The planet’s cloud tops contain hydrogen sulfide, the compound that gives bad eggs their stink
Uranus’ upper clouds are made of hydrogen sulfide — the same molecule that gives rotten eggs their noxious odor.
“At the risk of schoolboy sniggers, if you were there, flying through the clouds of Uranus, yes, you’d get this pungent, rather disastrous smell,” says planetary scientist Leigh Fletcher of the University of Leicester in England.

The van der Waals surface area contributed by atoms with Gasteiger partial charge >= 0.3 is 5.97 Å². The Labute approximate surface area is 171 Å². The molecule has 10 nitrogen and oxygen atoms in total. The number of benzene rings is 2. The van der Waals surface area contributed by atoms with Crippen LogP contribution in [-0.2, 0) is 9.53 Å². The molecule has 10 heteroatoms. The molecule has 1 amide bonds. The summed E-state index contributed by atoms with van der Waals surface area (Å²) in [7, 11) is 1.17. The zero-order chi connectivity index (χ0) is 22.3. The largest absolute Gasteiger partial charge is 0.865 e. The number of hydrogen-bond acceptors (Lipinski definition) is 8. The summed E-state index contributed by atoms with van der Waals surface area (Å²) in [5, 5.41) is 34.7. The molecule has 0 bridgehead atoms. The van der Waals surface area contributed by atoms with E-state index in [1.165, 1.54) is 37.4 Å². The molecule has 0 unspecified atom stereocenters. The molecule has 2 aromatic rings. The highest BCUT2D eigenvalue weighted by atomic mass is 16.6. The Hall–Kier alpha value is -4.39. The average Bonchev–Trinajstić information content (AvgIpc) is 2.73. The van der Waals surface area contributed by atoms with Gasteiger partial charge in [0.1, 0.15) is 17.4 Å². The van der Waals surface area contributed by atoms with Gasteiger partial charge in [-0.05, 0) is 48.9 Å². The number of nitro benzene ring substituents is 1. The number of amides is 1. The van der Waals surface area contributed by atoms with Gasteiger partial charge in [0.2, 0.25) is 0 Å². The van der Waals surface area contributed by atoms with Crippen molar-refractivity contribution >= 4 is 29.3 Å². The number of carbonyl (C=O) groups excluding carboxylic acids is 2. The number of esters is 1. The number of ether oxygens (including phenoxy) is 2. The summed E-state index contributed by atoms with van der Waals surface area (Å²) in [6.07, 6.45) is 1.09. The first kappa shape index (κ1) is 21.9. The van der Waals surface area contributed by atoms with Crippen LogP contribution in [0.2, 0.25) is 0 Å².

Using a spectrograph on the Gemini North telescope in Hawaii, Fletcher and his colleagues detected the chemical fingerprint of hydrogen sulfide at the top of the planet’s clouds, the team reports April 23 in Nature Astronomy.
That wasn’t a complete surprise: Observations from the 1990s showed hints of hydrogen sulfide lurking deeper in Uranus’ atmosphere. But the gas hadn’t been conclusively detected before.
The clouds aren’t just smelly — they can help nail down details of the